Coal revenues in 2Q16
Coal revenues for railroads depend on the type of coal hauled, the price of each type of coal, the basin of origin, and end markets. In 2Q16, the biggest loser in terms of coal revenues was BNSF Railway (BRK-B), which lost a whopping 41.6% in coal revenues on a YoY (year-over-year) basis.
By comparison, the largest short-line operator in the US, Genesee & Wyoming (GWR) saw its coal revenues drop by 40.8%. Montreal-headquartered Canadian National (CNI) witnessed a staggering fall of 36% in its coal revenues in 2Q16, while Florida-headquartered CSX Corporation (CSX) watched its coal revenues slide by 34% during the same period.
The only exception to the coal debacle in 2Q16 was Kansas City Southern (KSU), whose coal revenues rose slightly due to better pricing per carload on a YoY basis.
Canadian Pacific (CP) appeared to be relatively better off than rival CNI and than the peer group in general. Notably, CP transports coal produced by Teck Resources’ (TCK), and TCK intends to produce more coal in 2016 than it did in 2015.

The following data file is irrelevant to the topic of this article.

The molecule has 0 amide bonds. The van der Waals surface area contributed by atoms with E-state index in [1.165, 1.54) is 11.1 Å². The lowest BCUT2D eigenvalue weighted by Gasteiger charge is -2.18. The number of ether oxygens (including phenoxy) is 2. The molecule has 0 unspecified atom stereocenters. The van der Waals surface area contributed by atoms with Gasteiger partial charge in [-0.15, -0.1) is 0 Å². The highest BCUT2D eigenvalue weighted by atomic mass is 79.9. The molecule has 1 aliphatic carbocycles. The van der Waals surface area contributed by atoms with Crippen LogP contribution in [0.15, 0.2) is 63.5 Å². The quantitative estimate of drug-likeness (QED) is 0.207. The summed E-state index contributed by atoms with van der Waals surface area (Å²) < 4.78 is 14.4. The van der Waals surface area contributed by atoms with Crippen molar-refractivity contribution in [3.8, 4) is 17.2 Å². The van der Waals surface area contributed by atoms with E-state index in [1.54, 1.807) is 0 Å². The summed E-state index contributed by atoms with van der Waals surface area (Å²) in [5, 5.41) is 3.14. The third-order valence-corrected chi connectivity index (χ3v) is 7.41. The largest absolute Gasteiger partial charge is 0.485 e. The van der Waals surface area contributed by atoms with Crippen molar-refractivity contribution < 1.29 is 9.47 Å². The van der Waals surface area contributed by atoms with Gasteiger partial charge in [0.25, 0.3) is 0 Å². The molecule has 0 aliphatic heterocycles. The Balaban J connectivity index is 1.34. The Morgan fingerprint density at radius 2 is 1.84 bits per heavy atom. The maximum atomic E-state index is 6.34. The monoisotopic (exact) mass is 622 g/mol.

Coal outlook remains weak
According to the US Energy Information Administration, “US coal exports to decline by 19 MMst (25%) in 2016 to 55 MMst, the lowest level in ten years. Exports are expected to decline by 4 MMst (8%) in 2017.” Coal consumption in the electric power sector is expected to increase by 17 MMst (million short tons), or by 3%, in 2017, mainly due to increasing natural gas prices along with rising electricity generation.
The projected coal production in 2016 in the Appalachian and Western regions is expected to decline by 20%. However, the same agency anticipates a rise of 32 MMst, or by 4%, in total US coal production in 2017.
Notably, the iShares Core S&P 500 ETF (IVV) is a growth ETF related to the S&P 500 Index. All US-originated Class I railroads are included in the portfolio holdings of IVV.
In the next part, we’ll go through the 2Q16 intermodal revenues of our group of major US railroads.